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Halloween humbug: why my door stays firmly shut on 31st October

vomiting pumpkin

Sick or treat: not in my back yard

Over the years we’ve imported some amazing things from America into the UK. Like rock ‘n’ roll, for example, which I think is one of the best things ever to have found its way across the pond.

But there is one US import that royally ticks me off every year: the ‘tradition’ of trick-or-treating. 

I have no issue with celebrating the ancient religious festival of Samhain, the pagan new year (which is what Halloween is supposed to be about). But turning this festival into an excuse to send kids begging for sweets at neighbours’ doors really irritates me.

There are several reasons for this.

First, there’s nothing in it for me. If carol singers knock at the door, it’s a two-way thing: I get to enjoy a nice bit of festive music and am happy to reward the singers with a couple of quid. If a Jehovah’s Witness knocks, I get a fun 10 minutes talking about religion and all the reasons the caller is not going to convert me (more fun than it sounds; tell ’em you’re somewhere between druid and atheist, and watch the confusion set in). If a charity collector comes a-knocking, I get the pleasure of helping someone in genuine need.

But when trick-or-treaters knock, I get nothing. Nada. Just the opportunity to give them sweets or have a trick played on me. How’s that fair?

It’s just begging, in my opinion – and parents are actively encouraging their children to do it. And from a stupidly young age, too. Mums with little toddlers who don’t even understand what’s going on trudge from door to door, with their little darlings dressed in silly (and probably expensive – isn’t there supposed to be a recession on?) costumes, making householders feel guilty if they haven’t stocked up on expensive, unhealthy ‘treats’ with which to fill their little bags and buckets. If one such mum turns up at your door and you’re stupid enough to open it and say “I’m sorry, but I haven’t got anything in” – prepare to be tarred and feathered, because you are very clearly a bad, evil person.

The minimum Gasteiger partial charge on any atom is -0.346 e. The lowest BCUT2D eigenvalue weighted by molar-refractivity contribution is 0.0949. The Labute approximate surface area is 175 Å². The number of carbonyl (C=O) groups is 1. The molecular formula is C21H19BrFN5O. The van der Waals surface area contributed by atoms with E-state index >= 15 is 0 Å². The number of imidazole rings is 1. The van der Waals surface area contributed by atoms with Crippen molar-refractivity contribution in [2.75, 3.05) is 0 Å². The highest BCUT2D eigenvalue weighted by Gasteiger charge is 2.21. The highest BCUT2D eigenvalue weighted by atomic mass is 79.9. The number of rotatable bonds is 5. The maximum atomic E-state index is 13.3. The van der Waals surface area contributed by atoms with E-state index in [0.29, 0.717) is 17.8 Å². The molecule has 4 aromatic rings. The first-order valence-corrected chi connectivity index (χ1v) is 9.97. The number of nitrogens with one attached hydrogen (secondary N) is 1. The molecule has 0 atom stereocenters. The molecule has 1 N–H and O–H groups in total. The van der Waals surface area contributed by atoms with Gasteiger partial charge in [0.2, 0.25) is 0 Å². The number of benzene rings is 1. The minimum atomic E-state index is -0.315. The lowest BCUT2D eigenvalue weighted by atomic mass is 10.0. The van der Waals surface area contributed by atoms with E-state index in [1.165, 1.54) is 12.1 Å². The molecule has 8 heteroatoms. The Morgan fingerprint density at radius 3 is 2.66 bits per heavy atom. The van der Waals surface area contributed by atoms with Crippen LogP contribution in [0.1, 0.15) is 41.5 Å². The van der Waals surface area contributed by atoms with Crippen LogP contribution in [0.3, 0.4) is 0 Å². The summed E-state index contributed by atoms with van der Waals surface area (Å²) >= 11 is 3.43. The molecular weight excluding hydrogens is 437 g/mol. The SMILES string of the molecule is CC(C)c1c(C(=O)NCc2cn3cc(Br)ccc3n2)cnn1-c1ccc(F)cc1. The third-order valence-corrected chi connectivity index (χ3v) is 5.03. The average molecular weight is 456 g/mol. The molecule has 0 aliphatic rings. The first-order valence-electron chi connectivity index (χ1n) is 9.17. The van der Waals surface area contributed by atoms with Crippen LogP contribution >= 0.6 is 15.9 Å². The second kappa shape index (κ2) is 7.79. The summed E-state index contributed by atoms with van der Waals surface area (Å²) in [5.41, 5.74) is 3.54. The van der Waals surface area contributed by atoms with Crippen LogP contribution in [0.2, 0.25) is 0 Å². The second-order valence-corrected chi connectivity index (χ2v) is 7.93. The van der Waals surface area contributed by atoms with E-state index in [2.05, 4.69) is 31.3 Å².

Anyway, don’t kids stuff their faces with sweets all year round? If I don’t give them any more sweets, I’m doing them a favour: I’m saving them from a future where they’d be riddled with tooth decay and gum disease, where they’re forced to visit the gym five nights a week to burn off the childhood obesity caused by knocking at people’s doors demanding sweets.

When my daughter was a child (she’s nearly 22 now), she was never allowed to go trick-or-treating. Sure, she hated that she wasn’t allowed to do something that all her friends were allowed to do; but she appreciated my reasons for forbidding it. Ultimately, she didn’t actually miss out on anything. She was still allowed to go to Halloween parties – it’s just the door-to-door begging I object to – and it didn’t stop her having fun. I did at least practise what I preached!

So tonight I’m going to do the same thing I’ve done every Halloween for as long as I can remember. I’m going to draw all the curtains before it gets dark, turn the TV up louder, and completely ignore any knocks at the door.

Unless of course it’s a religious group trying to recruit me, in which case I’ll enjoy telling them all about my pretend “weird religious views” for at least half an hour. There’s horror, and then there’s horror… :)


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